>>>> >>> also wondering if we can generalize the pysynphot spectral models
>>>> >>> for
>>>> >>> more general use in spectral tools.
>>>> >>>
>>>> >>> 6) We have been working on a framework for making pipelines easier
>>>> >>> to
>>>> >>> build and configure. That won't be ready for at least a few months,
>>>> >>> but could well be of general interest and use.
>>>> >>>
>>>> >>> But besides these things, I would like to see if we can't begin the
>>>> >>> effort of narrowing some of the underlying libraries being used.
>>>> >>> FITS
>>>> >>> WCS is one obvious area that seems ripe for that.
>>>> >>>
>>>> >>> But the community ought to identify one or two areas that are of the
>>>> >>> most interest in consolidating (let's start small). What should we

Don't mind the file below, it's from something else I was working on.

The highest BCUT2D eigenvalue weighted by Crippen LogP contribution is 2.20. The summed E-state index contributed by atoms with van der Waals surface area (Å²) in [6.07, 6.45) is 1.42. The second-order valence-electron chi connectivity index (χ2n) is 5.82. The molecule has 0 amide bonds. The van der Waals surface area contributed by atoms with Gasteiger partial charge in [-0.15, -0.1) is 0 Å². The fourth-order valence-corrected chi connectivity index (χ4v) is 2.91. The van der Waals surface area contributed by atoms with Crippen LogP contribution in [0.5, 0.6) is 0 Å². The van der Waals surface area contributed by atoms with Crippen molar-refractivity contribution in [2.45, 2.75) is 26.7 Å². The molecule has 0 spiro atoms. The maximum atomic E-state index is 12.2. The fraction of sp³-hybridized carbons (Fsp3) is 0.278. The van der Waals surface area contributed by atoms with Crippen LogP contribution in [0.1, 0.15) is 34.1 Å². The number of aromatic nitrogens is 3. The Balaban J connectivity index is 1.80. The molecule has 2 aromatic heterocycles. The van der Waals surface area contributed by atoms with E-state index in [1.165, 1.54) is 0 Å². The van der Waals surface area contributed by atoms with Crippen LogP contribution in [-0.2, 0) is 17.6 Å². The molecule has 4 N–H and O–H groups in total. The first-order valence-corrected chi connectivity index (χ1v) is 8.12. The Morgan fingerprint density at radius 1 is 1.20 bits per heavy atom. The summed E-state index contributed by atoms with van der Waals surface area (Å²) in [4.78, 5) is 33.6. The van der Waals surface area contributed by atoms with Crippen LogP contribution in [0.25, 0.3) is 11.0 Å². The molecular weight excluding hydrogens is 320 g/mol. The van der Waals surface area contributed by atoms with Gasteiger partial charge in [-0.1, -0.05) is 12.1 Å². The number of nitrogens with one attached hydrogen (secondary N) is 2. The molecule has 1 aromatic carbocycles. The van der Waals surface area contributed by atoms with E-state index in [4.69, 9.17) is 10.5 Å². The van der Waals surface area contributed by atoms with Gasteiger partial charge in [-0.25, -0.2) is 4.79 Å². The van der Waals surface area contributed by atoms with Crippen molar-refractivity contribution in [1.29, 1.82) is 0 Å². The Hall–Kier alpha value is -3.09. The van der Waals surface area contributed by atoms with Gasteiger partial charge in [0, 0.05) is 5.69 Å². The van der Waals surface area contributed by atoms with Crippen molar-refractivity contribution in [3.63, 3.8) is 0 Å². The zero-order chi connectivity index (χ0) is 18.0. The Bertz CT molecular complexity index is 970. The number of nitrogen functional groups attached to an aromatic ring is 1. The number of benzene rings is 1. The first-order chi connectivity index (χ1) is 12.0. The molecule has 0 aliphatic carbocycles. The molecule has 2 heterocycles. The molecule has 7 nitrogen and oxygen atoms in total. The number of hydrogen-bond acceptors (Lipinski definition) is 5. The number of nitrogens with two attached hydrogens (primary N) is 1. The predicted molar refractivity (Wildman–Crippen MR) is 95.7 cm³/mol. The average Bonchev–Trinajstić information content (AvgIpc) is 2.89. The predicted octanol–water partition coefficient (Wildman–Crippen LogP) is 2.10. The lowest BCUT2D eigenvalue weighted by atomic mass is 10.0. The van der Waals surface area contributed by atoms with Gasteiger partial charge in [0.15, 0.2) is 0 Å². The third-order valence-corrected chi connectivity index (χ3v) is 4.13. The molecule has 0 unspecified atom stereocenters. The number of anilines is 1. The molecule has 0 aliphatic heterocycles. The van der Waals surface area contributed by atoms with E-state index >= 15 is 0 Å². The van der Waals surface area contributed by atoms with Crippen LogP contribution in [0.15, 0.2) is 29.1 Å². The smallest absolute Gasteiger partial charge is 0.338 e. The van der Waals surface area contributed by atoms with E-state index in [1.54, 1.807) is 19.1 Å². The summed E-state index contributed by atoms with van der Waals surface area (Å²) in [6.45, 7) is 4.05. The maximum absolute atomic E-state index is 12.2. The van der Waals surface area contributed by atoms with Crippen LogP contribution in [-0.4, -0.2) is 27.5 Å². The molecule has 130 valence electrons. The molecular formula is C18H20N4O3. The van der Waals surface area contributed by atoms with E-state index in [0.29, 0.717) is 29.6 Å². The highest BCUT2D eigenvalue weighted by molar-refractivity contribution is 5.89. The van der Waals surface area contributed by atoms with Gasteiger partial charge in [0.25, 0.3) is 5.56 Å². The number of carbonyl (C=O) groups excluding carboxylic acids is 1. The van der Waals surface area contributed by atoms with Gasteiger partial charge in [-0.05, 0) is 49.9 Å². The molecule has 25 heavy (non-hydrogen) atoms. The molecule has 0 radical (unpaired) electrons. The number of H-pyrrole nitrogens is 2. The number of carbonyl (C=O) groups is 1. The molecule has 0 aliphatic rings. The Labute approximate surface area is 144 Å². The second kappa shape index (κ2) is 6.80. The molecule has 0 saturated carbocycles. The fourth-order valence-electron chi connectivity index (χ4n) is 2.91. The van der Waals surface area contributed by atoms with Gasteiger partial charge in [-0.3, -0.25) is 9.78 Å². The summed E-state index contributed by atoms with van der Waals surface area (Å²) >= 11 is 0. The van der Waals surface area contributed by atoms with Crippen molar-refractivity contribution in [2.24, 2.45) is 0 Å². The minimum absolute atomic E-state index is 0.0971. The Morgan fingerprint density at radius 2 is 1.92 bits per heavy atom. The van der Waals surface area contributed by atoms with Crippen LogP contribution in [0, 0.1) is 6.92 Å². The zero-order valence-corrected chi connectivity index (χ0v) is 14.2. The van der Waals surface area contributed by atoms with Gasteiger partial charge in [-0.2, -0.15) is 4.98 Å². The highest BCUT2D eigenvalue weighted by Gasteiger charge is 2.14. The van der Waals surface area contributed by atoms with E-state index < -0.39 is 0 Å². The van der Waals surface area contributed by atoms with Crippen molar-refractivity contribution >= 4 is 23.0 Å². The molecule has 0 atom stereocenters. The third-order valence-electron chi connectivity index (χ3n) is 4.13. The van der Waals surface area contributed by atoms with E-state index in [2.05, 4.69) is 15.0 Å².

>>>> >>> start with? Focus is important in making any progress in this area.
>>>> >>>
>>>> >>> Perry
>>>> >>>
>>>> >>>
>>>> >>>
>>>> >>> _______________________________________________
>>>> >>> AstroPy mailing list
>>>> >>> AstroPy at scipy.org
>>>> >>> http://mail.scipy.org/mailman/listinfo/astropy
>>>> >
>>>> >
>>>> > --
>>>> > James E.H. Turner
>>>> > Gemini Observatory Southern Operations Centre,
>>>> > Casilla 603,          Tel. (+56) 51 205609
>>>> > La Serena, Chile.     Fax. (+56) 51 205650
>>>> > _______________________________________________
>>>> > AstroPy mailing list
>>>> > AstroPy at scipy.org
>>>> > http://mail.scipy.org/mailman/listinfo/astropy
>>>>
>>>> _______________________________________________
>>>> AstroPy mailing list
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>>>> http://mail.scipy.org/mailman/listinfo/astropy
>>>
>>>
>>>
>>> --
>>> Kelle Cruz, PhD — http://kellecruz.com/
>>> 917.725.1334 — Hunter ext: 16486 — AMNH ext: 3404
>>>
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>>>
>>>